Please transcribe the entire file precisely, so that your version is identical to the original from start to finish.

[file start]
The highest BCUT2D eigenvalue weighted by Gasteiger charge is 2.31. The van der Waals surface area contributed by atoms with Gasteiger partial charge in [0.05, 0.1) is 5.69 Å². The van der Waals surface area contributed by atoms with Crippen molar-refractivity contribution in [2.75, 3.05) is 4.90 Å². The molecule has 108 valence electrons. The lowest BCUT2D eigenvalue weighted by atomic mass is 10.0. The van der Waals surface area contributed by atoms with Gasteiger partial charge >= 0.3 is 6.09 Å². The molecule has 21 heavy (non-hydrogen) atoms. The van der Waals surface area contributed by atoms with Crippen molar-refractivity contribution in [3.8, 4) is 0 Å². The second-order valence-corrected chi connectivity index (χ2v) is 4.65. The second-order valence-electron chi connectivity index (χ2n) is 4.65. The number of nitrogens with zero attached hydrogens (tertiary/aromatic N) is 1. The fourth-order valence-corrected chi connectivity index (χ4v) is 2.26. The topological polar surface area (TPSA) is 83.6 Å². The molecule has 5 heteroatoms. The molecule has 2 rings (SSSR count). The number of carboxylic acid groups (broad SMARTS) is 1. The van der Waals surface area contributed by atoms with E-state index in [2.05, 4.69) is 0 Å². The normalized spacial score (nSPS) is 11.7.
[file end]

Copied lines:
The highest BCUT2D eigenvalue weighted by Gasteiger charge is 2.31. The van der Waals surface area contributed by atoms with Gasteiger partial charge in [0.05, 0.1) is 5.69 Å². The van der Waals surface area contributed by atoms with Crippen molar-refractivity contribution in [2.75, 3.05) is 4.90 Å². The molecule has 108 valence electrons. The lowest BCUT2D eigenvalue weighted by atomic mass is 10.0. The van der Waals surface area contributed by atoms with Gasteiger partial charge >= 0.3 is 6.09 Å². The molecule has 21 heavy (non-hydrogen) atoms. The van der Waals surface area contributed by atoms with Crippen molar-refractivity contribution in [3.8, 4) is 0 Å². The second-order valence-corrected chi connectivity index (χ2v) is 4.65. The second-order valence-electron chi connectivity index (χ2n) is 4.65. The number of nitrogens with zero attached hydrogens (tertiary/aromatic N) is 1. The fourth-order valence-corrected chi connectivity index (χ4v) is 2.26. The topological polar surface area (TPSA) is 83.6 Å². The molecule has 5 heteroatoms. The molecule has 2 rings (SSSR count). The number of carboxylic acid groups (broad SMARTS) is 1. The van der Waals surface area contributed by atoms with E-state index in [2.05, 4.69) is 0 Å². The normalized spacial score (nSPS) is 11.7.